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Russia Says Will Respond to NATO Military Buildup
International

Russia Says Will Respond to NATO Military Buildup

NATO military buildup near Russia’s border does not contribute to the restoration of trust in the Euroatlantic space, Russian Foreign Minister Sergei Lavrov said Tuesday.
“We have confirmed our stance that military buildup near our border does not contribute to the restoration of trust in the Euroatlantic,” the Russian foreign minister said during a news conference with his Spanish counterpart.
Lavrov added that “we are forced to react in an adequate way, but we are sure that these problems need to be solved through an equal dialog based on mutual respect,” Sputnik said in a report.
Following Crimea’s reunification with Russia in March 2014 and the start of an internal armed conflict in Ukraine’s southeast in April, NATO has been boosting its military presence near Russia’s borders, including in the Baltic states.
On February 5, NATO defense ministers agreed to set up a new high-readiness force dubbed Spearhead Force as part of the NATO Response Force. Altogether, the enhanced Response Force will be increased and count up to around 30,000 troops.
The ministers also decided to establish six command and control units in Bulgaria, Estonia, Latvia, Lithuania, Poland and Romania tasked with “ensuring that national and NATO forces from across the Alliance are able to act as one from the start” if a crisis arises.

  Abandoning Crimea Not an Option
Russian President Vladimir Putin said Monday that Russia took over Crimea because it had to protect Crimea’s mostly ethnic-Russian population after pro-western Ukrainian nationalists came to power in Ukraine.
In the latest preview of an upcoming documentary called “Homeward bound” on state-run Rossiya-1 television, Putin elaborated on Russia’s annexation of Crimea.
“We were forced to start working on returning Crimea to Russia because we could not abandon this territory and the people who live there to the mercy of fate, to be crushed by nationalists,” Putin said.
Putin pinned the blame for what Moscow calls a coup in Kiev on nationalists supported by western countries “thousands of kilometers away,” AFP reported.
“It wasn’t us who committed a coup d’etat, it was done by nationalists and people with extreme views, they were given support,” Putin said. “But we are here, this is our land.”
In the upcoming documentary, Putin said his first step was to order an opinion poll on the population’s intentions. It found 75 percent support for joining Russia, he said, adding that his decision to annex the territory only came later in response to the upheaval in Kiev.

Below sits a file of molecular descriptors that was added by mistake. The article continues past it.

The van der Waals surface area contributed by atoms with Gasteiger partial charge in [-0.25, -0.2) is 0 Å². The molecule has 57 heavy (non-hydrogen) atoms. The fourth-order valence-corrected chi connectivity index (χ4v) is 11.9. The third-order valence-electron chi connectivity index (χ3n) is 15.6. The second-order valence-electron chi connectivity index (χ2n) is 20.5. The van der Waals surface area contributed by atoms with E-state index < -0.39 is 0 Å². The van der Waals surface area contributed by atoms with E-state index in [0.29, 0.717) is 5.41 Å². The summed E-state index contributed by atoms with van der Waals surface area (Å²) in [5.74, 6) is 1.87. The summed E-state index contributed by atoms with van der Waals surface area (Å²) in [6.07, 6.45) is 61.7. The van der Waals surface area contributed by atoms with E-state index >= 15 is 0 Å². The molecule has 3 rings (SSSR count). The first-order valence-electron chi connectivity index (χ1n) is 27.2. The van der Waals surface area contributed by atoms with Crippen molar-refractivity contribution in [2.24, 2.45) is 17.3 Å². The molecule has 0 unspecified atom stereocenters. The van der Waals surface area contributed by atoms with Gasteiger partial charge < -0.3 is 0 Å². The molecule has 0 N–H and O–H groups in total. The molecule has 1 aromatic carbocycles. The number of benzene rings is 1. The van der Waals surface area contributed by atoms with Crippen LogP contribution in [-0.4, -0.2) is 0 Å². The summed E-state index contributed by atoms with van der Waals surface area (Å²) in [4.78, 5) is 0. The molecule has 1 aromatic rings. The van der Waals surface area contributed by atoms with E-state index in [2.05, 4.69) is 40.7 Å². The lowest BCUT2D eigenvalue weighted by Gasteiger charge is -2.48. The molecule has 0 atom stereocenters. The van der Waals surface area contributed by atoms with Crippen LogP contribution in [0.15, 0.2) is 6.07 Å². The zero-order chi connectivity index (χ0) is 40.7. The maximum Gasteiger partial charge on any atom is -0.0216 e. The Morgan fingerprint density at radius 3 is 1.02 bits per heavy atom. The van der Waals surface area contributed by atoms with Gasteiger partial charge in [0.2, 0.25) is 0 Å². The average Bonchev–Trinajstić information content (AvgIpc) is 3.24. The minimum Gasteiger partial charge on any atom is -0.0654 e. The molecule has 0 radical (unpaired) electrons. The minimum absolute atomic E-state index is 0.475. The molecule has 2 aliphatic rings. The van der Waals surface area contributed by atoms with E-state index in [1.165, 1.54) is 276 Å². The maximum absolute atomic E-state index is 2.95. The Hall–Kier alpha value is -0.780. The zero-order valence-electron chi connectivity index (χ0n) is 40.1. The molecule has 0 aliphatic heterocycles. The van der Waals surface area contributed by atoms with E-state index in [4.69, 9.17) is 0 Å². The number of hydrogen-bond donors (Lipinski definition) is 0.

“The final aim was not to seize Crimea, or some kind of annexation. The final aim was to give people the opportunity to express their opinion on how they want to live further,” Putin insisted, referring to the referendum which was condemned by western capitals as forced upon the population.
“We know the results of the referendum and we acted as we were obliged to act,” Putin said.

  Ukraine Solution Long Way Off
German Foreign Minister Frank-Walter Steinmeier said on Tuesday that a solution to the crisis in Ukraine was still a long way off, and that Ukraine will need significant support given the dire state of its economy.
“The road on which we have been and we are on, is probably the first step for calming down the situation, but we all know that we are still very far from a solution,” Steinmeier said through an interpreter during a visit to Bulgaria.
“And I need to underline again the financial engagement which we will have to Ukraine, given its grave economic situation.”
Ukrainian President Petro Poroshenko said on Monday pro-Russian rebels had withdrawn a significant amount of weaponry from the frontlines in eastern Ukraine in accordance with a three-week-old ceasefire deal.
Under a ceasefire reached in February, both sides were due to pull back heavy weapons by the beginning of March. The ceasefire appears to be taking hold despite continuing clashes.
At least 6,000 people are believed to have been killed and more than one million have fled their homes since conflict erupted last April in the eastern regions of Donetsk and Luhansk.

 

 

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